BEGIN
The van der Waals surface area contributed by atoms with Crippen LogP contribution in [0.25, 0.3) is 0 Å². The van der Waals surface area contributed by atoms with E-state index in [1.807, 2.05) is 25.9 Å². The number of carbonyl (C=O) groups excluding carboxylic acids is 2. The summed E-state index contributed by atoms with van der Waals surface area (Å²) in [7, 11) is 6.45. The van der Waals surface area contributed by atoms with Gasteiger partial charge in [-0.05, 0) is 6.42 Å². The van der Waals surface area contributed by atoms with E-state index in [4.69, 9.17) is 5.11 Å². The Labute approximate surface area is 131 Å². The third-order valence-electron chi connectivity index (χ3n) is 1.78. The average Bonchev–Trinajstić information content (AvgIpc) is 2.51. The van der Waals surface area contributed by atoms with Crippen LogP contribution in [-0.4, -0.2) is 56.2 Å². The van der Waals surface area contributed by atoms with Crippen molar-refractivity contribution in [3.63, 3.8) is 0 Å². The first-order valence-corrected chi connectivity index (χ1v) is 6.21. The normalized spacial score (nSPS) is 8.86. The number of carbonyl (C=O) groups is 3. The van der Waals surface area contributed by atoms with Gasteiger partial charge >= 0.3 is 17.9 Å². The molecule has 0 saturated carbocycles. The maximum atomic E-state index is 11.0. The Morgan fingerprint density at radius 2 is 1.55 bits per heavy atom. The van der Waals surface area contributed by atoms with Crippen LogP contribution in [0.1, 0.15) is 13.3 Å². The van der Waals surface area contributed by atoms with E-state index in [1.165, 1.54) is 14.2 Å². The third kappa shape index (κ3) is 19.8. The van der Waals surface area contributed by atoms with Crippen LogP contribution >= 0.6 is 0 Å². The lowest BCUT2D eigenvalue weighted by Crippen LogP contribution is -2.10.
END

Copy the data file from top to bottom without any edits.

The van der Waals surface area contributed by atoms with Crippen LogP contribution in [0.25, 0.3) is 0 Å². The van der Waals surface area contributed by atoms with E-state index in [1.807, 2.05) is 25.9 Å². The number of carbonyl (C=O) groups excluding carboxylic acids is 2. The summed E-state index contributed by atoms with van der Waals surface area (Å²) in [7, 11) is 6.45. The van der Waals surface area contributed by atoms with Gasteiger partial charge in [-0.05, 0) is 6.42 Å². The van der Waals surface area contributed by atoms with E-state index in [4.69, 9.17) is 5.11 Å². The Labute approximate surface area is 131 Å². The third-order valence-electron chi connectivity index (χ3n) is 1.78. The average Bonchev–Trinajstić information content (AvgIpc) is 2.51. The van der Waals surface area contributed by atoms with Crippen LogP contribution in [-0.4, -0.2) is 56.2 Å². The van der Waals surface area contributed by atoms with Crippen molar-refractivity contribution in [3.63, 3.8) is 0 Å². The first-order valence-corrected chi connectivity index (χ1v) is 6.21. The normalized spacial score (nSPS) is 8.86. The number of carbonyl (C=O) groups is 3. The van der Waals surface area contributed by atoms with Gasteiger partial charge >= 0.3 is 17.9 Å². The molecule has 0 saturated carbocycles. The maximum atomic E-state index is 11.0. The Morgan fingerprint density at radius 2 is 1.55 bits per heavy atom. The van der Waals surface area contributed by atoms with Crippen LogP contribution in [0.1, 0.15) is 13.3 Å². The van der Waals surface area contributed by atoms with E-state index in [1.165, 1.54) is 14.2 Å². The third kappa shape index (κ3) is 19.8. The van der Waals surface area contributed by atoms with Crippen LogP contribution >= 0.6 is 0 Å². The lowest BCUT2D eigenvalue weighted by Crippen LogP contribution is -2.10.